Ragworms (polychaetes) are traditionally used as bait by fishermen. But processed ragworms are an excellent alternative to fishmeal. Odd Geir Oddsen explains how these worms can be turned into a speciality pelleted feed and how this benefits the end product.
The June edition of National Geographic magazine featured an in-depth look at the global aquaculture industry. The author, Joel K Bourne, reached the conclusion that what's fed to farmed seafood may ultimately be a much more important question than where it's farmed, due to increasing pressure on fishmeal and fish oil to feed carnivorous fish. It was awareness of this conundrum which led to the setting up, in February 2013, of ProChaete Innovations Ltd. The company is the brainchild of Norwegian OddGeir Oddsen, who has a long track record of working in the aquaculture feed and salmon farming sectors, both in Norway and in Scotland (see box). In the quest to find alternatives for fishmeal, the company focuses on growing polychaetes (Nereis virens, marine worms, also known as ragworms). Polychaetes are a natural part of the diet of fish and shrimp in the wild and have strong digestibility traits. They are found in the shallow, sandy seabed around the United Kingdom, and have long been prized by sea anglers as high-quality bait. They are traditionally considered an important constituent for shrimp maturation diets, and as live feed for flatfish. They contain long-chain fatty acids, prostaglandins and bromophenols. “This bromophenol content is important as this is retained in fish and crustacean flesh and gives the product the typical sea-food flavour,” according to Oddsen.
OddGeir Oddsen, managing director of Prochaete Innovations Ltd, has an MSc in Molecular Biology from University in Bergen, Norway. He started work with feed production and sales within Skretting, developing some unique processes which were patented. He built and ran a state-of-the art R&D feed mill and as technology manager, led the integration of Skretting Technology Development into Nutreco's Aquaculture. In fish farming, he was CEO of the re-born Pan Fish Scotland, and continued in this role when the company was floated on the Oslo Axess as Lighthouse Caledonia. He then served as CEO of the international salmon breeding company SalmoBreed.
Incorporation in feed
The company is producing the ragworms in commercial quantities in large-scale, biosecure shallow ponds in Wales. A major advantage is that these worms are farmed thousands of miles away from any open-water shrimp farm, and are therefore free of any of the diseases that affect shrimp. From first seeding with nectochaete to the first harvest of worms can take 8-12 months. The farmed worms are sold as a traditional frozen product or as specialty feed, produced with processed ragworms. The worms in their processed form can hence be incorporated as an ingredient in feed for fish. For example in trout diets. “At present, feed constitutes roughly 40-50% of the production cost of popular fish species such as salmon and trout. It therefore makes commercial sense for farmers to optimise the balance between nutritional input and saleable ‘flesh on the bone’ and to have access to feed which is cost-efficient and fully utilised. We have carried out trials in which we replaced fishmeal with our own fishmeal replacer (FMR). The growth in trout using the polychaete based feeds was better than with commercial trout diets, giving good muscle texture and pigmentation. We also showed that palatability, digestibility, growth and quality are at least as good as with fishmeal-based feed,” says Oddsen.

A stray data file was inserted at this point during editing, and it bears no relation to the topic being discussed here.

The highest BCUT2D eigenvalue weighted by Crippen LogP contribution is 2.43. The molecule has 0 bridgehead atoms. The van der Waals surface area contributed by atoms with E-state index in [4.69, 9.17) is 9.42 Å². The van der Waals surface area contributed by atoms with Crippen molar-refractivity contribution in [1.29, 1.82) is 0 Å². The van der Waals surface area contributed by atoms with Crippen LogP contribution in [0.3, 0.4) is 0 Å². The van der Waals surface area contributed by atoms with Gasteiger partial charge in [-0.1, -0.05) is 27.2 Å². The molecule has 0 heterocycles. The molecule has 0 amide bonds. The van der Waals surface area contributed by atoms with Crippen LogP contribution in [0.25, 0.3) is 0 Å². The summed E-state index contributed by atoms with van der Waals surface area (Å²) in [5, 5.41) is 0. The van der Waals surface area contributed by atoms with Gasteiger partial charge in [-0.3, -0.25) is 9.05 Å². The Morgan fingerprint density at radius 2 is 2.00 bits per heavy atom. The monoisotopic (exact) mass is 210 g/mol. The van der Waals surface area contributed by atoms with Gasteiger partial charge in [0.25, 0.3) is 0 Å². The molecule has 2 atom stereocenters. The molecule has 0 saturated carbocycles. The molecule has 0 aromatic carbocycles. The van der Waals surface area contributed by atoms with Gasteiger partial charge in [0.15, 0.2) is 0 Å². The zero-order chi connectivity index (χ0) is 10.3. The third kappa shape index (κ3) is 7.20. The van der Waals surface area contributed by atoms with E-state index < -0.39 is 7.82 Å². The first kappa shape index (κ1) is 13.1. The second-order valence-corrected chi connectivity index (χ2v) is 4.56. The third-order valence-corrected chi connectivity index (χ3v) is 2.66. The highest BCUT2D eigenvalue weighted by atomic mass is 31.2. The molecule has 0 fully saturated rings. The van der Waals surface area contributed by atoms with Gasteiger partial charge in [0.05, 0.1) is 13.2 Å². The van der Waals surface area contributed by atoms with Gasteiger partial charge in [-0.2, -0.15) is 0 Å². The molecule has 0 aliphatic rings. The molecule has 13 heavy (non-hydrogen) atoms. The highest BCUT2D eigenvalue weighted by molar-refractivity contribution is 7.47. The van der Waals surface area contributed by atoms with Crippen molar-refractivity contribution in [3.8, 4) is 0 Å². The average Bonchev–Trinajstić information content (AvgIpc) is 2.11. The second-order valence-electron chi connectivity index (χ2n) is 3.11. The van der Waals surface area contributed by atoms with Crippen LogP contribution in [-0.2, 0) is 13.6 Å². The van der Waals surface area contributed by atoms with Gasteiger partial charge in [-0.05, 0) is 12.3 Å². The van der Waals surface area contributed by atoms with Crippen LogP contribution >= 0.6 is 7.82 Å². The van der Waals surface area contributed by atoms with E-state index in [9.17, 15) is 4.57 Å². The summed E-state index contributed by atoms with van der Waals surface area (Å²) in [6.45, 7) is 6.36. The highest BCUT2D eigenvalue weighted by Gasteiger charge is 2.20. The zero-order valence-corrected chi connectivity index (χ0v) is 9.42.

Specialty shrimp feed
Polychaetes can be incorporated in shrimp feed. One of the latest innovations of the company is a speciality feed for shrimp. The full range includes feeds that start at first-feeding of larvae to final grow-out, as well as providing speciality maturation feeds for shrimp brood stock. The feeds are extruded and shaped in to a pellet. The diets for the larvae and maturation stages have very little or zero plant protein in them. The grow out shrimp feed contains polychaetes plus plant protein. The common factor in all the shrimp feed products is polychaetes. With regard to warm water prawns (Peneaus vannamei), feed development and tests have taken place in Asia, Central America and the UK. In the maturation feed trials, more nauplii were produced per female, with higher survival rates than with producers' current feed supply. In the larval phase, strong growth and low mortality were reported. Besides the trout and shrimp, trials with the fishmeal replacer have been carried out with sea bass and sea bream, focusing on biological performance and final product quality and taste. The company is also participating in wrasse-farming trials, in co-operation with Stirling University's Institute of Aquaculture, Marine Harvest and Scottish Sea Farms. “We will expand to cater for other commercially grown species following specific trials in those areas,” adds Oddsen.
Reduce production costs
The production of polychaetes at the company's Welsh location is enough to make at least 50,000 tonnes of feed per year. “But we do have plans for further expansion and diversification. In addition, we have also started a programme to test alternative technologies for farming worms. Our goal is to reduce the production cost, in order to make a high inclusion rate of worms in feed commercially attractive,” says Oddsen. This will include up-scaling, maximising biomass and reducing the length of the growing cycle.
[Source: AllAboutFeed Vol 22 nr 6, 2013]